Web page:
Pro: A pool is just the beginning. Planned communities with an HOA can have golf courses, tennis courts, clubhouses, playgrounds, and even private lakes for fishing and recreation.
Con: The more amenities you have, the more you're likely to pay in HOA dues. In a large masterplan with a couple of pools, a playground, and a tennis court, you can pay as little as $50 per month. The more homes that are added, the more the overall cost is spread out. A more "typical range" is $200–400 per month, said Investopedia, adding that, "The more upscale the building and the more amenities it has, the higher the homeowners' association fees are likely to be." In some condos, the fees may be higher if parking and security are considerations, and, especially, in a luxury building with amenities including a fitness center and concierge. "Hollywood's fancy Sierra Towers condo building, which is filled to the brim with amenities like 24-hour concierge service and valet parking. They charge residents of a 3,400-square-foot condo about $4,000 per month in HOA fees," said Realtor.com.
Pro: You've got a built-in mediator. "Involved in a tiff with your neighbor over that big oak tree that's losing limbs? You can settle some confrontations with your neighbors by taking your grievances to the HOA's board or management company," said RISMedia.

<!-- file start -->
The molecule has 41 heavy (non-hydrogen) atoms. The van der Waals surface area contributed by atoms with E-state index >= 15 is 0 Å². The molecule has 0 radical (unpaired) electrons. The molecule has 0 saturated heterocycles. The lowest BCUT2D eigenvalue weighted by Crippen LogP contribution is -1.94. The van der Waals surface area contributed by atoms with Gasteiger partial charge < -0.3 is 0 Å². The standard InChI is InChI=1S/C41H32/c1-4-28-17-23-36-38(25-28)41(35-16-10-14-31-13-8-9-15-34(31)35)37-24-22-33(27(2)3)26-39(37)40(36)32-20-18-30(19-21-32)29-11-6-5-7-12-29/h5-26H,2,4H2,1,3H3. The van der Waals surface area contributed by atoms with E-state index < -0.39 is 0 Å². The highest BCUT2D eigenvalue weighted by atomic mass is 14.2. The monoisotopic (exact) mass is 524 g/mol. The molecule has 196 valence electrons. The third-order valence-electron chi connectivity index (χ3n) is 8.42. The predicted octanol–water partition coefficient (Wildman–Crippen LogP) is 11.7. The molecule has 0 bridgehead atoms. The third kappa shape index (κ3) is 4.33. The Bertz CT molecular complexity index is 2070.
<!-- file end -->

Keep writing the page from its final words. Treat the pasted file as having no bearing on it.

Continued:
Con: Maybe you're the type that wants to "handle" grievances in your
Pro: Some HOAs allow you to pay monthly, quarterly, or annually.
Con: Falling behind on HOA dues can lead to foreclosure. "This is another reason you'll want to make sure those HOA fees are in your budget," said Credit.com. "An HOA can move to foreclose on your property if you fail to pay its dues and/or associated late fees. Laws
can vary by state. A few, for instance, place limits on when an HOA can move to foreclose. So if you've fallen behind on payments, you may want to consult a local attorney about your best recourse."
Pro: Part of what you'll pay to the HOA every month goes to a reserve fund, which can be used for neighborhood repairs and emergency needs.
Con: The reserves may not be enough to cover large expenses. "In addition to monthly fees, if a major expense such as a new roof or a new elevator comes up and there aren't enough funds in the HOA's reserves to pay for it, the association may charge an extra assessment that can run into thousands of dollars."